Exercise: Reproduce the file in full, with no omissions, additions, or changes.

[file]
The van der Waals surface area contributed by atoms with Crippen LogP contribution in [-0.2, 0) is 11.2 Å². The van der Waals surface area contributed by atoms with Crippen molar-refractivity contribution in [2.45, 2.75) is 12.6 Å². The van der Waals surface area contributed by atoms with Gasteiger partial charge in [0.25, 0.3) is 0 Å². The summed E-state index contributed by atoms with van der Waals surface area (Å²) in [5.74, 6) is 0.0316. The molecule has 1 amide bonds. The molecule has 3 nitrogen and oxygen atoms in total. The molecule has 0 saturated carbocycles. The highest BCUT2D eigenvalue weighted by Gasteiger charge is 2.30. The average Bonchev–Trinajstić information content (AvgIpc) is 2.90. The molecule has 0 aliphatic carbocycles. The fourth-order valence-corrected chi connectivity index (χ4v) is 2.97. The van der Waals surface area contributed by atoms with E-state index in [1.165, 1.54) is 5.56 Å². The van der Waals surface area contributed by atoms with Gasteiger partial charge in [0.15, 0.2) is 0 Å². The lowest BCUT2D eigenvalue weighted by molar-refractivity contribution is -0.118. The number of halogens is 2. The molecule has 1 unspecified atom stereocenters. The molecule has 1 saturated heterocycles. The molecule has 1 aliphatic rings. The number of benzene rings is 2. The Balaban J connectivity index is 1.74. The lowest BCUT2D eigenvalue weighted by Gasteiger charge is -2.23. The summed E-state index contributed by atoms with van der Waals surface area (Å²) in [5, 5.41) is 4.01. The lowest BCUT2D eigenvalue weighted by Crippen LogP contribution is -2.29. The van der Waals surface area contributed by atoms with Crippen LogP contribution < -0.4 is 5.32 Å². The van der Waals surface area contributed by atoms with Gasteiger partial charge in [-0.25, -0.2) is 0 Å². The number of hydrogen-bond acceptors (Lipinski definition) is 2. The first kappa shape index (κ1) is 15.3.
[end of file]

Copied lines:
The van der Waals surface area contributed by atoms with Crippen LogP contribution in [-0.2, 0) is 11.2 Å². The van der Waals surface area contributed by atoms with Crippen molar-refractivity contribution in [2.45, 2.75) is 12.6 Å². The van der Waals surface area contributed by atoms with Gasteiger partial charge in [0.25, 0.3) is 0 Å². The summed E-state index contributed by atoms with van der Waals surface area (Å²) in [5.74, 6) is 0.0316. The molecule has 1 amide bonds. The molecule has 3 nitrogen and oxygen atoms in total. The molecule has 0 saturated carbocycles. The highest BCUT2D eigenvalue weighted by Gasteiger charge is 2.30. The average Bonchev–Trinajstić information content (AvgIpc) is 2.90. The molecule has 0 aliphatic carbocycles. The fourth-order valence-corrected chi connectivity index (χ4v) is 2.97. The van der Waals surface area contributed by atoms with E-state index in [1.165, 1.54) is 5.56 Å². The van der Waals surface area contributed by atoms with Gasteiger partial charge in [0.15, 0.2) is 0 Å². The lowest BCUT2D eigenvalue weighted by molar-refractivity contribution is -0.118. The number of halogens is 2. The molecule has 1 unspecified atom stereocenters. The molecule has 1 saturated heterocycles. The molecule has 1 aliphatic rings. The number of benzene rings is 2. The Balaban J connectivity index is 1.74. The lowest BCUT2D eigenvalue weighted by Gasteiger charge is -2.23. The summed E-state index contributed by atoms with van der Waals surface area (Å²) in [5, 5.41) is 4.01. The lowest BCUT2D eigenvalue weighted by Crippen LogP contribution is -2.29. The van der Waals surface area contributed by atoms with Crippen LogP contribution < -0.4 is 5.32 Å². The van der Waals surface area contributed by atoms with Gasteiger partial charge in [-0.25, -0.2) is 0 Å². The number of hydrogen-bond acceptors (Lipinski definition) is 2. The first kappa shape index (κ1) is 15.3.